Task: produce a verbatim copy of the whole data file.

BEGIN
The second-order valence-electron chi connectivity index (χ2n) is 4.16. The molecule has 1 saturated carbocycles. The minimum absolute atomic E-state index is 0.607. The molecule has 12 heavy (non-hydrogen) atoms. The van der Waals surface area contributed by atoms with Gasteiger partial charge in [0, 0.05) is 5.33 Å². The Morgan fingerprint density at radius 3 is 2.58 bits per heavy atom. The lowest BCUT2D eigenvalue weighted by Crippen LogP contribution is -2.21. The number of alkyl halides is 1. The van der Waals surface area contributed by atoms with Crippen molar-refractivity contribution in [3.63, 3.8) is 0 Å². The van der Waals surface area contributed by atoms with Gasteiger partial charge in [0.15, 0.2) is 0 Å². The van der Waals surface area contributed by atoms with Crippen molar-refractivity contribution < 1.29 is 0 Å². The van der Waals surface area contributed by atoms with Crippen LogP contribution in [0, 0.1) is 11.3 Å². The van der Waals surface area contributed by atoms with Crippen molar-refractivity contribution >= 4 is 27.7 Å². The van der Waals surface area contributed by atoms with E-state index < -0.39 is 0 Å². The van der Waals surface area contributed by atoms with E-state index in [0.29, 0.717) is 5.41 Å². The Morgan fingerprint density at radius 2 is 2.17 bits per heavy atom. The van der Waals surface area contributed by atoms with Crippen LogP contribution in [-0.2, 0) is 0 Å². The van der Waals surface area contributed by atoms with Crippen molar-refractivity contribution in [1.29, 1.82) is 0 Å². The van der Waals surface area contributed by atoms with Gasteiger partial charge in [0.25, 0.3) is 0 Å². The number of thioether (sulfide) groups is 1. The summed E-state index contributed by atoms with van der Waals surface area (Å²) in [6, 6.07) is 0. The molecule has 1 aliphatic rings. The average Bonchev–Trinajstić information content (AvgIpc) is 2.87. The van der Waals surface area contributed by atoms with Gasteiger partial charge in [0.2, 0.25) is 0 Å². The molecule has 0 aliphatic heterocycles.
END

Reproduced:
The second-order valence-electron chi connectivity index (χ2n) is 4.16. The molecule has 1 saturated carbocycles. The minimum absolute atomic E-state index is 0.607. The molecule has 12 heavy (non-hydrogen) atoms. The van der Waals surface area contributed by atoms with Gasteiger partial charge in [0, 0.05) is 5.33 Å². The Morgan fingerprint density at radius 3 is 2.58 bits per heavy atom. The lowest BCUT2D eigenvalue weighted by Crippen LogP contribution is -2.21. The number of alkyl halides is 1. The van der Waals surface area contributed by atoms with Crippen molar-refractivity contribution in [3.63, 3.8) is 0 Å². The van der Waals surface area contributed by atoms with Gasteiger partial charge in [0.15, 0.2) is 0 Å². The van der Waals surface area contributed by atoms with Crippen molar-refractivity contribution < 1.29 is 0 Å². The van der Waals surface area contributed by atoms with Crippen LogP contribution in [0, 0.1) is 11.3 Å². The van der Waals surface area contributed by atoms with Crippen molar-refractivity contribution >= 4 is 27.7 Å². The van der Waals surface area contributed by atoms with E-state index < -0.39 is 0 Å². The van der Waals surface area contributed by atoms with E-state index in [0.29, 0.717) is 5.41 Å². The Morgan fingerprint density at radius 2 is 2.17 bits per heavy atom. The van der Waals surface area contributed by atoms with Crippen LogP contribution in [-0.2, 0) is 0 Å². The van der Waals surface area contributed by atoms with Crippen molar-refractivity contribution in [1.29, 1.82) is 0 Å². The van der Waals surface area contributed by atoms with Gasteiger partial charge in [0.25, 0.3) is 0 Å². The number of thioether (sulfide) groups is 1. The summed E-state index contributed by atoms with van der Waals surface area (Å²) in [6, 6.07) is 0. The molecule has 1 aliphatic rings. The average Bonchev–Trinajstić information content (AvgIpc) is 2.87. The van der Waals surface area contributed by atoms with Gasteiger partial charge in [0.2, 0.25) is 0 Å². The molecule has 0 aliphatic heterocycles.